A review of studies on the psychosocial impact of rheumatic disease suggests that the outlook appears to be less grim than early studies suggested (21). However, there certainly remains a vulnerability towards internalizing symptoms (anxiety, depression, adjustment disorder) during adolescence in the context of chronic rheumatic disease and considerable restrictions in the social domain. Similarly, a meta-analysis (47) showed a low to moderate effect (0.30) of the disease on rate of psychological disturbance. This was more pronounced for internalizing symptoms (0.47) and negligible with respect to externalizing behavior and self-concept (<0.15, respectively). However, since most of the studies solely relied on parental accounts "it is unclear to what extent inclusion of child report of adjustment problems would change the nature of the results of the meta-analysis" (47).
If child reports of adjustment problems are included, results appear to be even more favorable: compared to schoolmates, young people with JIA (23 children and 24 adolescents from the Netherlands) did not display more psychopathology nor differ with respect to internalizing symptoms (48). The only difference of adolescents was in the social competence domain but was at least partly related to the disease itself (participation in sports, number of subjects at school). However, playing with or seeing friends was similar. This fits to the overall result of a recent American study which used a longitudinal, case-controlled study design to assess the social functioning of young people with JIA (49). As in the first part of the longitudinal study (50), although 74 young people with JIA were found to be similar to their case-control classmates on all measures of social functioning and behavior, the follow-up study on 57 adolescents (mean age 13 years) did not show differences on any of the measures of social reputation or social acceptance. In addition, children with JIA were not different from controls with respect to non-social attributes, "suggesting that peers did not perceive these children as chronically ill" (49) With respect to the obvious psychological hardiness of these young people, the authors conclude " that the social development of children is highly protected, with maladjustment occurring only with exposure to severe adversity" (49). Since patients with more severe or active disease showed subtle decrements over time, these results would best fit a dose response model of disease effects.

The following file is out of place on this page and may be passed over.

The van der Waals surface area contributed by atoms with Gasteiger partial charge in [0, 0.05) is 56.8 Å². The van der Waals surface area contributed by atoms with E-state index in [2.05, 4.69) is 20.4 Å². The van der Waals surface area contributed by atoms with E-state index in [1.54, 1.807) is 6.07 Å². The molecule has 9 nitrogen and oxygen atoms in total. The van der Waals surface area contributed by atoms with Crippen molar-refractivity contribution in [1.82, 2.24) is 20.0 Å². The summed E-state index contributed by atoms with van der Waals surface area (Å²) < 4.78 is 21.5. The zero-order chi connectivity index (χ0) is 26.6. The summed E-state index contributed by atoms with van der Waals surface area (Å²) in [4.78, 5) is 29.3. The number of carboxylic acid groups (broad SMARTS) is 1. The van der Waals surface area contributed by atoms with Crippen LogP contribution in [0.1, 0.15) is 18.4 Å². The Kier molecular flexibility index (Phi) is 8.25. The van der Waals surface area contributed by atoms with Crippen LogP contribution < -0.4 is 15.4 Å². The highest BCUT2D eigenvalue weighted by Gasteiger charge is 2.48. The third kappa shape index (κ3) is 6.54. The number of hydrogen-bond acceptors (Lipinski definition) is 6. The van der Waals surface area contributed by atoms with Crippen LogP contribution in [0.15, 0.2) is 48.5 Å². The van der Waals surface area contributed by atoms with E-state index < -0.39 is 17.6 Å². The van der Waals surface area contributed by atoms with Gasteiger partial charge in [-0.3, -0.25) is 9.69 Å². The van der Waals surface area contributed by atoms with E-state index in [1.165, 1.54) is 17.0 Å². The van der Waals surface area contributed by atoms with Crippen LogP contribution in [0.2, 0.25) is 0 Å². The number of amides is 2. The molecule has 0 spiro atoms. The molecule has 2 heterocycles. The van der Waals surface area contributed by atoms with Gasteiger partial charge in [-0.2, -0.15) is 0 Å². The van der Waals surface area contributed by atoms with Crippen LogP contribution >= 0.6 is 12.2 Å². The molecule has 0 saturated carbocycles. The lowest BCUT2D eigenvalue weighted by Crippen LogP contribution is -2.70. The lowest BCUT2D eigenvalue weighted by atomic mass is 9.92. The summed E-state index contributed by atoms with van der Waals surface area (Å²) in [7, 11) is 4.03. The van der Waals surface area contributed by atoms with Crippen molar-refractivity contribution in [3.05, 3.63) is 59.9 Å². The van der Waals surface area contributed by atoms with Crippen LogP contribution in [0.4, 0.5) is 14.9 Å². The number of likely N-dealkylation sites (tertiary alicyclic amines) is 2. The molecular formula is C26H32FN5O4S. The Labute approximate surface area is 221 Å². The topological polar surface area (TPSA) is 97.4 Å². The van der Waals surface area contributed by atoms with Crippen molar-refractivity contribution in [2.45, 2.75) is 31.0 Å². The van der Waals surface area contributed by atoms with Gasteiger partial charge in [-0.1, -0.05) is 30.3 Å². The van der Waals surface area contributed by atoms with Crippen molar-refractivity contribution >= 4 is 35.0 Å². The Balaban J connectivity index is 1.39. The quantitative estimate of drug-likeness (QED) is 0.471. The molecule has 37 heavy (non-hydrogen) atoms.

Finally, results of studies on young adults with JIA may also contribute important details to our understanding of the disease impact during the transition from childhood to adulthood. A British study assessed 246 adults (mean age 28 years) individually by interview, various questionnaires, and physical examination. The physical outcome showed a remarkably high percentage of patients with clinically active arthritis (43%) and severe functional limitations (37-43%). However, the sample was biased towards patients with the worst long-term prognosis [i.e. systemic and rheumatoid factor positive polyarthritis constitute 14% of common pediatric rheumatology populations but constituted 36% of the study group (51)]. The educational level of the study group was higher than national average, as well as compared to patients' siblings (52). However, unemployment was higher than in the national population (137%). With respect to social maturation the study group revealed a moderate delay: age of onset of sexual activity was higher than in the general population, the percentage of single patients was 12% higher than for their siblings and the percentage of married or cohabitating persons 11% lower than that for their siblings (53). Of 83% sexually active adults, 58% experienced difficulties related to their disease which is in agreement with Siegel and Baum (27) who stressed the importance of the disease impact in this respect. Even more disturbing was that 30% of those who were not sexually active felt that this was due to their illness. Most of these (n = 10) individuals "felt they were not perceived as sexual beings" (53)!
Psychopathology—assessed by the Hospital Anxiety and Depression Scale (54)—showed low rates of depression (5% above threshold) but elevated rates of anxiety (32% above threshold) (55). Multiple regression analysis of psychopathology and several other scales identified self-efficacy as the most important predictor. Self-efficacy explained 31% variance of anxiety scores, and 18% variance of depression scores (with 74%/54% total explained variance, respectively). Regarding differences between diagnostic subsets patients with oligoarthritis were significantly less anxious than other subsets and experienced less pain, too. Adults with systemic onset JIA had elevated levels of both anxiety and depression.
Compared to the previously mentioned results of adolescents with JIA, this long-term follow-up study reveals a more distressing picture of the disease impact and highlights on the importance of transitional care (see Chapter 16).
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